I adored my paternal grandfather, Capt. Willi Zollitsch, who retired to the same small town in northern Germany where I grew up. While in high school, I visited him about every weekend, when I wasn't away with our gymnastics team competing or just having fun bike camping. We talked real stuff, boating that is. He was a great story-teller.

Minna Helene
"Minna Helene" bound for Chile, South America (1892-94)

He had left school at age 15, because he felt he had learned everything he needed to know to become a sailor. And that's what he did. He shipped out on big windjammers like the Minna Helene (1892-1894) in the saltpeter trade around Cape Horn to Chile, or around Africa in the wool trade to Australia. At age 19 he passed his skipper's exam. His last assignment (1944-45, World War II) was piloting freighters through the mine fields in the approaches to the Kiel Canal and the port of Kiel, where, as he told me sheepishly, he first learned real accurate navigation.

My Grandfather, Captain Willi Zollitsch

So you can see how little boy Reinhard (me) wanted to follow in his footsteps and become a sailor also and see the world and all the oceans, especially since that little boy had spent much of the first 6 years of his life in air-raid shelters and basements in the submarine harbor of Kiel, Germany, during the war years (1939-1945). He wanted to get out of there. Who can blame him?

But schooling started with a problem, which I had not paid much attention to. "He may not be ready for school. He does not even know his colors," I heard teachers say. Nonsense! I saw colors fine, I just did not always know what they were called, especially red and green and all colors in between, like brown, orange, pink, purple, etc. It was suggested that I might be color-blind. Ridiculous! I did not live in a black-and-white world. I did see the world in "living color", only some colors did not speak to me. Big deal!

In those days, practically nobody, not even the medical profession, knew much about that "problem" or what to do about it. They had much bigger problems to deal with, after World War II. So I ignored it also and charted my life around those two colors. I felt safe in blues and grays. Let others wear those garish colors, like red, orange, pink, purple as well as "giftgrün" (poison green), as it was known around our neck of the woods in northern Germany. (I now think there must have been numerous people like me who were uncomfortable around green, i.e. who were color-blind without knowing or admitting it.)

And when it came to art classes in school, I made sure my Mom would buy me crayon and paint sets with color names on them. I did fine "painting by numbers/labels". I never really told my family or friends about my color issue, and to this day, most of them do not know, understand, or believe that I am color-blind.
In my later advanced chemistry classes, however, I did very poorly in my lab tests that relied on color identifications. I still did not say anything to the teachers, because the post-war German world was not ready for it. So I took my penalty (grade-wise) and made up for my poor lab performance with the theoretical part of the tests.

After high school graduation in 1959 I also failed the test for the newly formed German Army/Navy, a test we all had to take. I did not care much about why I failed, but failure there meant that I was not fit to be drafted and could commence my University of Kiel studies in English and American literature, plus philosophy and physical education as my two minor subjects. I liked that. But after rupturing my Achilles tendon, I was off the University gymnastics team and dropped the sport altogether, replacing it with more sedentary sports, like rowing and sailing.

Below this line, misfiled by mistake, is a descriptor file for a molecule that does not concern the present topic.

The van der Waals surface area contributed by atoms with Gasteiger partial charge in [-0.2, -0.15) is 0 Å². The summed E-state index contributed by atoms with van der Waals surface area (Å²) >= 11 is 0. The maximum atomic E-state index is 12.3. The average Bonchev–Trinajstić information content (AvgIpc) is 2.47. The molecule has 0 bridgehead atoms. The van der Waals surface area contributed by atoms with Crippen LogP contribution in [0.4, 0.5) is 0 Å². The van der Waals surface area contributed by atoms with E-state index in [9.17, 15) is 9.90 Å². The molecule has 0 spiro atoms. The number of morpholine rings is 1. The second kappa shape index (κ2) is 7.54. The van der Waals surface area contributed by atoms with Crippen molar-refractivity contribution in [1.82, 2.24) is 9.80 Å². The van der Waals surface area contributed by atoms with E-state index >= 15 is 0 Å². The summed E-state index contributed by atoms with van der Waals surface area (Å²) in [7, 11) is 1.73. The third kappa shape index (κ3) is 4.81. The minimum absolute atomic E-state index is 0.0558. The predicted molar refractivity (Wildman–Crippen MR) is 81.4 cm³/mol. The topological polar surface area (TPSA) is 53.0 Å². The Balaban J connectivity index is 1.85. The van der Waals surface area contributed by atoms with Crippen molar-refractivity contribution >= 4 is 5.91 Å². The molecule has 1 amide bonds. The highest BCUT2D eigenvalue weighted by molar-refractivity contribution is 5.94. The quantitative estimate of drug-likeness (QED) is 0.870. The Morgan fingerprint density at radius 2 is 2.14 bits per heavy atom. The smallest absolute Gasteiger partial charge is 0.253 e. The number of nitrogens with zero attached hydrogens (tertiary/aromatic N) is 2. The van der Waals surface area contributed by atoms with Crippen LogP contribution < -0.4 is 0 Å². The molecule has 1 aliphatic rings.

I was rudely reminded of my color issue, when I secured a well-paying weekend job with the "Holiday on Ice" show in Kiel. I helped with the set-up, but when I was asked to man one of the big color lights to highlight the star skaters during the evening show, I broke out in cold sweat. That could have been a disaster, or a comedy, or both. I quickly looked around at what other jobs needed to be done and suggested that I help hang the curtain from the high scaffolding – no problem, being a former gymnast.

At about that point of my studies, my career decision became very pressing. I decided to see one more time whether a maritime career was doable after all. The lure of becoming a captain on a freighter was still there. So I got a summer job on a 1,000-ton freighter, mostly hauling raw pulp sheets from northern Sweden (in the Baltic Sea) to the paper mills in Rotterdam, Amsterdam and Antwerp (along the North Sea). I worked 8 hours on deck and had the night watch at the helm from midnight to 4:00 a.m. I did fine most of the time, but got real sweaty in tight situations, like steering through the Kiel Canal or up the Schelde River to Antwerp with all its lights - white, red and green. But since most of them were either solid lights or blinked a certain pattern, I had my own way of identifying them. It did not help, though, that the Schelde pilot only spoke Flemish - no German, and very poor English. Still, nobody noticed that I was color-blind.

RZ on look-out up the freighter mast

I was bathed in cold sweat, though, and decided then and there that I was never going to be able to command a big freighter safely and with confidence, across the oceans and into distant ports as a captain. That dream was over. So were all other jobs that relied on color identification, like an airplane pilot, chemist and most other engineering professions and lab jobs - well, almost any other good job, except for maybe a TEACHER, not in the sciences, but in a more esoteric field, like a foreign language and literature. (Please don't tell me the old adage about "those who can, do; those who can't, teach." However, in my specific case that would be true.)

OK, that was it! Teaching is an honorable profession, wouldn't you say? And foreign languages would require travel, wouldn't it? And how about upgrading it to "college professor", and a Dr. in front of the name? How does that sound? Nobody in my family had ever done that before. My always much smarter older sister had become a grade school teacher, and my equally much smarter younger brother a high school teacher. (Am I suffering from "middle-child-syndrome"? Naah...They were just better with colors.) And now I was going to top them all as a university professor with a Ph.D. Why not? It was definitely going to be a challenge. I had to have a plan, buckle up and knuckle down.